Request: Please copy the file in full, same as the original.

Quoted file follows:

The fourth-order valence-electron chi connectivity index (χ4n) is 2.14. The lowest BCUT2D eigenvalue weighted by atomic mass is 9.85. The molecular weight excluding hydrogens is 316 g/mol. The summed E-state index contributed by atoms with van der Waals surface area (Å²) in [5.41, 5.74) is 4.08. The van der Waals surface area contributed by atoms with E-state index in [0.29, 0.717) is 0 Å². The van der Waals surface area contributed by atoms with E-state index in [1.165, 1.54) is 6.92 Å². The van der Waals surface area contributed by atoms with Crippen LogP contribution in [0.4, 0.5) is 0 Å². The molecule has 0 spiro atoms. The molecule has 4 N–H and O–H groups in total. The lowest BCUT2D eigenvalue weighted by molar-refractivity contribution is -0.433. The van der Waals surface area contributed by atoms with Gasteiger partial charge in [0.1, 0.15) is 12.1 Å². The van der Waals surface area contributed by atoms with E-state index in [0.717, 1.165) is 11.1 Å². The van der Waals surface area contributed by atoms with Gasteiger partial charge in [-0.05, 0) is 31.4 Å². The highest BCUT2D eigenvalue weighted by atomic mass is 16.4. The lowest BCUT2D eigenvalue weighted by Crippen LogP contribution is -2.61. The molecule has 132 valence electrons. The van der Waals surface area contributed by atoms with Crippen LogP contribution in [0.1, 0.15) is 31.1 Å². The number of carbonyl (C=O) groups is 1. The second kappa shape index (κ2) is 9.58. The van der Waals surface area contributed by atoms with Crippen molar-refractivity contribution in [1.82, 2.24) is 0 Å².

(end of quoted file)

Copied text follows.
The fourth-order valence-electron chi connectivity index (χ4n) is 2.14. The lowest BCUT2D eigenvalue weighted by atomic mass is 9.85. The molecular weight excluding hydrogens is 316 g/mol. The summed E-state index contributed by atoms with van der Waals surface area (Å²) in [5.41, 5.74) is 4.08. The van der Waals surface area contributed by atoms with E-state index in [0.29, 0.717) is 0 Å². The van der Waals surface area contributed by atoms with E-state index in [1.165, 1.54) is 6.92 Å². The van der Waals surface area contributed by atoms with Crippen LogP contribution in [0.4, 0.5) is 0 Å². The molecule has 0 spiro atoms. The molecule has 4 N–H and O–H groups in total. The lowest BCUT2D eigenvalue weighted by molar-refractivity contribution is -0.433. The van der Waals surface area contributed by atoms with Gasteiger partial charge in [0.1, 0.15) is 12.1 Å². The van der Waals surface area contributed by atoms with E-state index in [0.717, 1.165) is 11.1 Å². The van der Waals surface area contributed by atoms with Gasteiger partial charge in [-0.05, 0) is 31.4 Å². The highest BCUT2D eigenvalue weighted by atomic mass is 16.4. The lowest BCUT2D eigenvalue weighted by Crippen LogP contribution is -2.61. The molecule has 132 valence electrons. The van der Waals surface area contributed by atoms with Crippen LogP contribution in [0.1, 0.15) is 31.1 Å². The number of carbonyl (C=O) groups is 1. The second kappa shape index (κ2) is 9.58. The van der Waals surface area contributed by atoms with Crippen molar-refractivity contribution in [1.82, 2.24) is 0 Å².